Marketing and sales people are different

If men are from Mars, and women are from Venus, marketers are from Jupiter and salespeople are from Neptune. Here three other ways you are different.

  1. Marketers are rewarded by process, sales people are rewarded by product. Many marketing firm leaders started out as creatives and so they hate doing the same thing over and over. The are rewarded by the creative process and the opportunity come up with something new. Successful sales people will endure an unbelievable amount of repetition in the form of research, rejection and relentless follow up, because their reward is the product (sale).
  2. Marketing firm leaders do not want to be perceived as pushy or rude. Most marketers people equate selling with interruption and annoyance because of repeated experiences with aggressive, transaction-driven salespeople. In fact, most have interacted with talented relationship-driven salespeople before, but they do not count those interactions as sales because they did not feel “sold.”
  3. Marketing and sales are different disciplines and attract different types of people. As creatives, marketers can be sensitive and even a little introverted. The do not like to hear the word no as they interpret it as a potential strike against them in the relationship. Sales people firmly believe they know what’s best for you, so when you say “no” they hear “I don’t yet understand the value of this thing you’re talking about.” Relationship-driven sales people will do whatever it takes to educate you in a way that feels comfortable and beneficial to you so that if it’s truly a match, you eventually will see it their way and sign on.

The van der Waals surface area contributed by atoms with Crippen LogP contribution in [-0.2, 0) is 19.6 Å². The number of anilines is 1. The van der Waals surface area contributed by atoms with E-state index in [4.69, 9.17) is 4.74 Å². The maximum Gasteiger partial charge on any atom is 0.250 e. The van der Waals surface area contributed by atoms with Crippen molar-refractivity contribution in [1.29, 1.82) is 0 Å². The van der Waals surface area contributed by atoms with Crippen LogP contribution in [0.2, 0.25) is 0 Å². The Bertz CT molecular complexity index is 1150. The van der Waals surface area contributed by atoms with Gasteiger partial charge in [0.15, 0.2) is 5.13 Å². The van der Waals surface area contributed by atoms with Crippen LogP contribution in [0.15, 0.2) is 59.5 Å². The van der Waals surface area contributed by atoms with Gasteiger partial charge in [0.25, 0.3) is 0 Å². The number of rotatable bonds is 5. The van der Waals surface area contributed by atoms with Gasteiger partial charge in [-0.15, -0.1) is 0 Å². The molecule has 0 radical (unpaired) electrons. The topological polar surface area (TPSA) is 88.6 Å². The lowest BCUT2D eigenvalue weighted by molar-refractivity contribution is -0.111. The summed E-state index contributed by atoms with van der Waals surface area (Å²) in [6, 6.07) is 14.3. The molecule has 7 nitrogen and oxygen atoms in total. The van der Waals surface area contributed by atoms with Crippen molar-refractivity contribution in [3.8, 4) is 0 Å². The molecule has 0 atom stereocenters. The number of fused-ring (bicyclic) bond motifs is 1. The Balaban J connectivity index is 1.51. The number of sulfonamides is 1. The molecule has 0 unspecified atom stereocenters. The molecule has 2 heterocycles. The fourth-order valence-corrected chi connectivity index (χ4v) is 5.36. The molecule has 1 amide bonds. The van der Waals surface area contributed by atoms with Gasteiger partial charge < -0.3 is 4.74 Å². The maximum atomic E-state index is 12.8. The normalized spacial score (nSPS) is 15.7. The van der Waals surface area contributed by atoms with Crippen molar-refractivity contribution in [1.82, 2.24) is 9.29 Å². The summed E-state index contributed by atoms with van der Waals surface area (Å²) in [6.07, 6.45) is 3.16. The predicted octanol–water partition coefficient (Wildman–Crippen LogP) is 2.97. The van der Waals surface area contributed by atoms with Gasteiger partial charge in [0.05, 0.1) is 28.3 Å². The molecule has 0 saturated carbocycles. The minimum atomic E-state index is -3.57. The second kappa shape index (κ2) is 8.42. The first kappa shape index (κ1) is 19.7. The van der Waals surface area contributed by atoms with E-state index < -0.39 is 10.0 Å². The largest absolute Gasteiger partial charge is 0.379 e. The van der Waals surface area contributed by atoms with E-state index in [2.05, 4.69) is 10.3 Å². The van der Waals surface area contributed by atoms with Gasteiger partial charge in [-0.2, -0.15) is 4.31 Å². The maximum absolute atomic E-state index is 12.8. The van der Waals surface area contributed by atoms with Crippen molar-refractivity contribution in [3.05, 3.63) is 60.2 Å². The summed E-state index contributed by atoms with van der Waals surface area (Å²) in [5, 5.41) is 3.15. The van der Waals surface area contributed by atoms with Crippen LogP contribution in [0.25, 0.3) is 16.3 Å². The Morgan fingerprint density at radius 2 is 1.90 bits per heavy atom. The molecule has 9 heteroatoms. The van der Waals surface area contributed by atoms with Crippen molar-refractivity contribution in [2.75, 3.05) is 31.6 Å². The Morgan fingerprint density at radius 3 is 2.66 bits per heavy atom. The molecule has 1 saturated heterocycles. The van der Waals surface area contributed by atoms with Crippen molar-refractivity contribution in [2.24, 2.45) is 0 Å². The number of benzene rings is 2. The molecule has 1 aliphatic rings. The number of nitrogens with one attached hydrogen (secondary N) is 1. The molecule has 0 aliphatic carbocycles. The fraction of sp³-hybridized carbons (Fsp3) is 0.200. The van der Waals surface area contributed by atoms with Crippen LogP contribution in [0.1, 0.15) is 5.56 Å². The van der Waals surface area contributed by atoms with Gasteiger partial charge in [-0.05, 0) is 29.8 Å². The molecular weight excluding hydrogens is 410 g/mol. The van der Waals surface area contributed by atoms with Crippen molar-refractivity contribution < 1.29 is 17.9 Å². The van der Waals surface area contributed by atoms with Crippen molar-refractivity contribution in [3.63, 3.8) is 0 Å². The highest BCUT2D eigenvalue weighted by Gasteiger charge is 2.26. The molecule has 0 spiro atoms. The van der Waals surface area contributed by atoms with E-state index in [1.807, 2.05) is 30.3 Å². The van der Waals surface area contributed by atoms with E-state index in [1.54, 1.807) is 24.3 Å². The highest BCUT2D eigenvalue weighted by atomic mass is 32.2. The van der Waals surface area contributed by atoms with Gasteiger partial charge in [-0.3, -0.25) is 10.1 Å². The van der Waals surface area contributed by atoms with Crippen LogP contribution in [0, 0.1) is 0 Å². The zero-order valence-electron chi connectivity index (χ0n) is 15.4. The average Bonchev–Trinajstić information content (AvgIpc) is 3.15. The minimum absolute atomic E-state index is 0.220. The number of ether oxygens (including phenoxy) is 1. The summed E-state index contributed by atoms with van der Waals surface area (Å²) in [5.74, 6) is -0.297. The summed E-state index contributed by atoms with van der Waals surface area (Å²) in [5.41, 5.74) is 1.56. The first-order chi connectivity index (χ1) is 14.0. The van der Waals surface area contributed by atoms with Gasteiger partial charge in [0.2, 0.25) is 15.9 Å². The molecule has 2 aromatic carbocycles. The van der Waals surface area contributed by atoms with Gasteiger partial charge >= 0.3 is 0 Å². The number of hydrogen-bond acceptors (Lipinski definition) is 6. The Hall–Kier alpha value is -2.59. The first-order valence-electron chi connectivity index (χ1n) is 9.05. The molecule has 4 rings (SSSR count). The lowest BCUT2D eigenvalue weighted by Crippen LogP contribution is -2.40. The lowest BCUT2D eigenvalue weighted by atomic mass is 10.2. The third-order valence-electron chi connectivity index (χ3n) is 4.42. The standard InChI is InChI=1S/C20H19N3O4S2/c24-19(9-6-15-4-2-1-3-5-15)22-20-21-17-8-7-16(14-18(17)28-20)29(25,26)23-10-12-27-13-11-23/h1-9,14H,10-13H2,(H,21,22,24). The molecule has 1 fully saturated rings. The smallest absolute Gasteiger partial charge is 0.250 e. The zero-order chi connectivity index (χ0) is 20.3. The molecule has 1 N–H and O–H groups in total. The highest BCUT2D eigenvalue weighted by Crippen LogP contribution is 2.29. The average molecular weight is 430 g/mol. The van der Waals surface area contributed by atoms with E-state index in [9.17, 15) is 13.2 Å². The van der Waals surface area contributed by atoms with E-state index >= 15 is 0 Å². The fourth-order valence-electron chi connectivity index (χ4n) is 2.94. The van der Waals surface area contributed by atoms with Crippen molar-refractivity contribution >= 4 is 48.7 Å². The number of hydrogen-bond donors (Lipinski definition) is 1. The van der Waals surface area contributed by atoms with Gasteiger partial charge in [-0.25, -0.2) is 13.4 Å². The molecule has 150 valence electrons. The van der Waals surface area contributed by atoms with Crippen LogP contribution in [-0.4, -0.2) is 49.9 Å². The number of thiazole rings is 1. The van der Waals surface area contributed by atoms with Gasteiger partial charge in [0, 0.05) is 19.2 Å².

All businesses need a passionate champion and activist in the form of the sales role to nurture, cajole, educate and help prospects buy. The question is whether or not it should be you.

Assignment: Get honest about how well you really can fulfill the sales role in your firm, then act accordingly.


  1. Helena B says

    Jeff, Thanks much for your comment. I totally agree with that there are indeed a select few — like you — who wear both marketing and sales hats and operate in both worlds equally well.

    For optimal performance, as you know, you need both.

    I’m a bass player so I think of it like this. For maximum groove you want a solid drummer laying it down beat after beat(sales) and a bass player with a deep pocket making everything feel groovy (marketing). There are some players that play both well (bass great Jaco Pastorius was one) but they are few/far between, because the roles are not the same.


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